BASF joins the HMO club with 2’-FL launch

By Stephen Daniells

- Last updated on GMT

© Getty Images / TLFurrer
© Getty Images / TLFurrer

Related tags HMO Prebiotic Gut health

Human milk oligosaccharides (HMOs) are the “hot new thing” said an expert recently, as BASF announced the US launch of its 2’-FL (2’-fucosyllactose) ingredient, which is branded Prebilac.

The company announced the launch of Prebilac at the recent SupplySide West show in Las Vegas. The ingredient was developed in partnership with biotechnology firm Glycosyn, which granted BASF the exclusive license of its HMO patent portfolio for gut health that extends beyond infant nutrition to gastrointestinal health.

While the majority of the science to date has focused on the role of HMOs and 2’-FL in infants, BASF is exploring the potential of the ingredient in adults.

“This really plays in to the consumer trend for ‘natural’,” ​explained Mareike Katharina Kampmann, BASF Global Marketing Manger Human Nutrition (Dietary Supplements). “What is more natural than a molecule produce by a mother for her child? This is a mother’s gift.”

The purported health benefits of 2’-FL include digestive health, immune support, and cognitive development by modifying the gut microbiota.

“HMOs differ in structure to anything else on the market”

HMOs are a unique set of carbohydrates, explained Dr Ardythe Morrow, professor of pediatrics at Cincinnati Children's Hospital Medical Center within the University of Cincinnati College of Medicine, during a BASF-sponsored presentation at the recent SupplySide West.

They represent 10% of the dry weight of mother’s milk, and there are over 200 different HMOs. 2’-FL (2’-fucosyllactose) is the most abundant HMO in breast milk and the most studied, added Dr Morrow.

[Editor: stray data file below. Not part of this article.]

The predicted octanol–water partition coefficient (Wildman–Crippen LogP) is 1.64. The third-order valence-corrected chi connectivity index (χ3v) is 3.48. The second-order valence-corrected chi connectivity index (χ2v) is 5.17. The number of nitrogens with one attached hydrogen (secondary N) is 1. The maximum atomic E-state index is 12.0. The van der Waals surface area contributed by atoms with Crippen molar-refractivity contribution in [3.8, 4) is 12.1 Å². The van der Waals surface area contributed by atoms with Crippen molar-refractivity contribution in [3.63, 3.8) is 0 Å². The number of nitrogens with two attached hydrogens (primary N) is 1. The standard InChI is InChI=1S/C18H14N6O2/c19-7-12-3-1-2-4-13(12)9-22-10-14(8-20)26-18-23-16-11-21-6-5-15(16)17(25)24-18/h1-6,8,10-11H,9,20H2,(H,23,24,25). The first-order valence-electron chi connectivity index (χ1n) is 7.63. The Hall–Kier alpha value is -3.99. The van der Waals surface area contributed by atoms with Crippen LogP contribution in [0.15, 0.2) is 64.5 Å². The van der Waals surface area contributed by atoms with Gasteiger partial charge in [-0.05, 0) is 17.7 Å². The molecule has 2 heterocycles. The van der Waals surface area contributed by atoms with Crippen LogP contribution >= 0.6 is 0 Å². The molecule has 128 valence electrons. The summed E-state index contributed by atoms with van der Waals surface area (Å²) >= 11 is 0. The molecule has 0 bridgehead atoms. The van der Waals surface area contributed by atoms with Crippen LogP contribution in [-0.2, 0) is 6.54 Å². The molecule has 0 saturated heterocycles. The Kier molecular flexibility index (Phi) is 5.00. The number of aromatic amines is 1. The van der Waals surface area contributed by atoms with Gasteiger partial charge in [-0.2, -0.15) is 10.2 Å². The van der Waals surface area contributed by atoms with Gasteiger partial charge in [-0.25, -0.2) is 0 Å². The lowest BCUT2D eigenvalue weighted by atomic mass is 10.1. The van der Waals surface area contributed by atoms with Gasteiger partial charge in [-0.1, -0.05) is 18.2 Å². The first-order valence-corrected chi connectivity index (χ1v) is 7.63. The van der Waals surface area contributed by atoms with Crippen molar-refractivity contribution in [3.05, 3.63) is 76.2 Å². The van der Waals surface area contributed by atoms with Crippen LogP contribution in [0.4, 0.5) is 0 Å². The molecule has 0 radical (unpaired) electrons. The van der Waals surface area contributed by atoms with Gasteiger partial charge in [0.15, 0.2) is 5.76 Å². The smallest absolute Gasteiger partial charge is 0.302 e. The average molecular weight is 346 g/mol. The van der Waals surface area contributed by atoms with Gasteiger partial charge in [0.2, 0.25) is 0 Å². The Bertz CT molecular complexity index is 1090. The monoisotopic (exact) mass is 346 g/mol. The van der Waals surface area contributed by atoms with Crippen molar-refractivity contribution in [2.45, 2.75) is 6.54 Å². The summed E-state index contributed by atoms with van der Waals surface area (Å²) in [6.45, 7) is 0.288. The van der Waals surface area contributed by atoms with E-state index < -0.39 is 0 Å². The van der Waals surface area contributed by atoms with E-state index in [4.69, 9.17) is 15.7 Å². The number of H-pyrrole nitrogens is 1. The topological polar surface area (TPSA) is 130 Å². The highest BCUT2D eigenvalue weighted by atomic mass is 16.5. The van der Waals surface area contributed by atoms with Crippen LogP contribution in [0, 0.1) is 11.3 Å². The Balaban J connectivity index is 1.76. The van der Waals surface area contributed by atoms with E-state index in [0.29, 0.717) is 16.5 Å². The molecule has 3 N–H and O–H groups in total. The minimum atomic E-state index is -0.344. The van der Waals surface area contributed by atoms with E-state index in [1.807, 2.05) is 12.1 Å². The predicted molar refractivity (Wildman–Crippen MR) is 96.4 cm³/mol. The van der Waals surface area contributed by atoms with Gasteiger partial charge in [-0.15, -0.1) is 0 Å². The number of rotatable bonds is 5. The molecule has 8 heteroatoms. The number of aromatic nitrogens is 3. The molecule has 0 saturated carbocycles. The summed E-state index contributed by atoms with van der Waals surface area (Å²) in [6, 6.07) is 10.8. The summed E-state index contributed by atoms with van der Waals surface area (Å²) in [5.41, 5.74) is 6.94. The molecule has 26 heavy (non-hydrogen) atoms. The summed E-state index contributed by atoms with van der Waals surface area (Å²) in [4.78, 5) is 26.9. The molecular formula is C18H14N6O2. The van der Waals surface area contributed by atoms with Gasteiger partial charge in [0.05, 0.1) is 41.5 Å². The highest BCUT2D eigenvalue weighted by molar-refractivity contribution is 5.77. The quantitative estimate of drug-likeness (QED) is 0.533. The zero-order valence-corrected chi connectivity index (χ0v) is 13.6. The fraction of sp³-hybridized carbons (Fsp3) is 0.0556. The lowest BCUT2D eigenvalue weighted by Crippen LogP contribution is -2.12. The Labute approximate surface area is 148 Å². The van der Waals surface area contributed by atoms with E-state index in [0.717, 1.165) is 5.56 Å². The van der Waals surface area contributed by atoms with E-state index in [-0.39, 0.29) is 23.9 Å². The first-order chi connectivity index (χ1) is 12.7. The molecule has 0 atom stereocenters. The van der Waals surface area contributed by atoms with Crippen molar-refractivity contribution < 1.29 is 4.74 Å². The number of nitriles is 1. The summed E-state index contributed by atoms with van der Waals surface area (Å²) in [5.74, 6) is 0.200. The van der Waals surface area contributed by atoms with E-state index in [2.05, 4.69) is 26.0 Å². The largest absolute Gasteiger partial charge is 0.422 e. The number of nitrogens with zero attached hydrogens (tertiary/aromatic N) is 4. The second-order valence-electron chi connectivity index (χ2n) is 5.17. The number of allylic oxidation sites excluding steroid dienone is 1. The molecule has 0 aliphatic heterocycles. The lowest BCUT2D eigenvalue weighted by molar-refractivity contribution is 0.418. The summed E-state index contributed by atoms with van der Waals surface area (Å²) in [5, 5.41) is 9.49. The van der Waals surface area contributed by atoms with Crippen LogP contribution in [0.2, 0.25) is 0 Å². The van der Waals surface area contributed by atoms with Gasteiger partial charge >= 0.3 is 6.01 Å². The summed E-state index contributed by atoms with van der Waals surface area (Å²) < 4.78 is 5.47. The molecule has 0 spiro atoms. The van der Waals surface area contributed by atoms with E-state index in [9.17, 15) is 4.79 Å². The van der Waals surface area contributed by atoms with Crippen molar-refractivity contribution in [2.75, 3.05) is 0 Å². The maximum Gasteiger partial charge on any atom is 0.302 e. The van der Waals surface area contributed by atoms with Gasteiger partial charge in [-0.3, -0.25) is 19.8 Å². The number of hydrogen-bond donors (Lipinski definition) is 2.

“HMOs differ in structure to anything else on the market,”​ she said. “They’re much different to FOS and GOS. They’re the hot new thing.”

Baby breast feeding © Getty Images warrengoldswain
The majority of the science has focused on the role of HMOs and 2’-FL in infants. Image © Getty Images / warrengoldswain

The majority of the science to date has focused on infants, with a study published in Gut​ (He et al., 2016, Vol. 65, pp. 33–46) by scientists from Harvard Medical School indicated that 2’-FL could reduce the inflammatory response to pathogenic bacteria. In addition, a 2017 paper in the Journal of Pediatric Gastroenterology and Nutrition​ (Puccio et al., Vol. 64, pp. 624–631) reported that infants fed formula with 2′-FL and lacto-N-neotetraose (LNnT), another HMO, had lower levels of bronchitis and required fewer antibiotics.

In addition, results of a study published in the Journal of Nutrition​ in 2016 by scientists at Abbott Nutrition found that infants fed a formula with 2’-FL had levels of inflammatory cytokines similar to those observed for breast feeding, and significantly lower than those observed for infants fed a control formula containing no 2’-FL. 

However, there is some data on the potential benefits in adults, with a 2016 study published in the British Journal of Nutrition​ (Elison et al. Vol. 116, pp. 1356-1368) concluding: “HMO supplementation specifically modified the adult gut microbiota with the primary impact being substantial increases in relative abundance of Actinobacteria and ​Bifidobacterium in particular and a reduction in relative abundance of ​Firmicutes and​ Proteobacteria.”

The University of Cincinnati is currently recruiting participants for a pilot and feasibility study of 2'-FL as a dietary supplement in IBD patients. The study will examine the effects of 1, 5, or 10 gm 2'-FL (vs placebo) as a dietary supplement in pediatric and young adult IBD patients.

At the other end of the age spectrum, the bifidogenic effects of HMOs may also make these prebiotics interesting to aging populations, which are characterized by declining Bifidobacteria​ levels. While this is something BASF will explore in the future, it is not currently a focus for the company, explained Yoram Barak, Scientific Marketing Manager-Human Nutrition & Health at BASF.

Prebiotics are defined as "non-digestible substances that provide a beneficial physiological effect on the host by selectively stimulating the favorable growth or activity of a limited number of indigenous bacteria".

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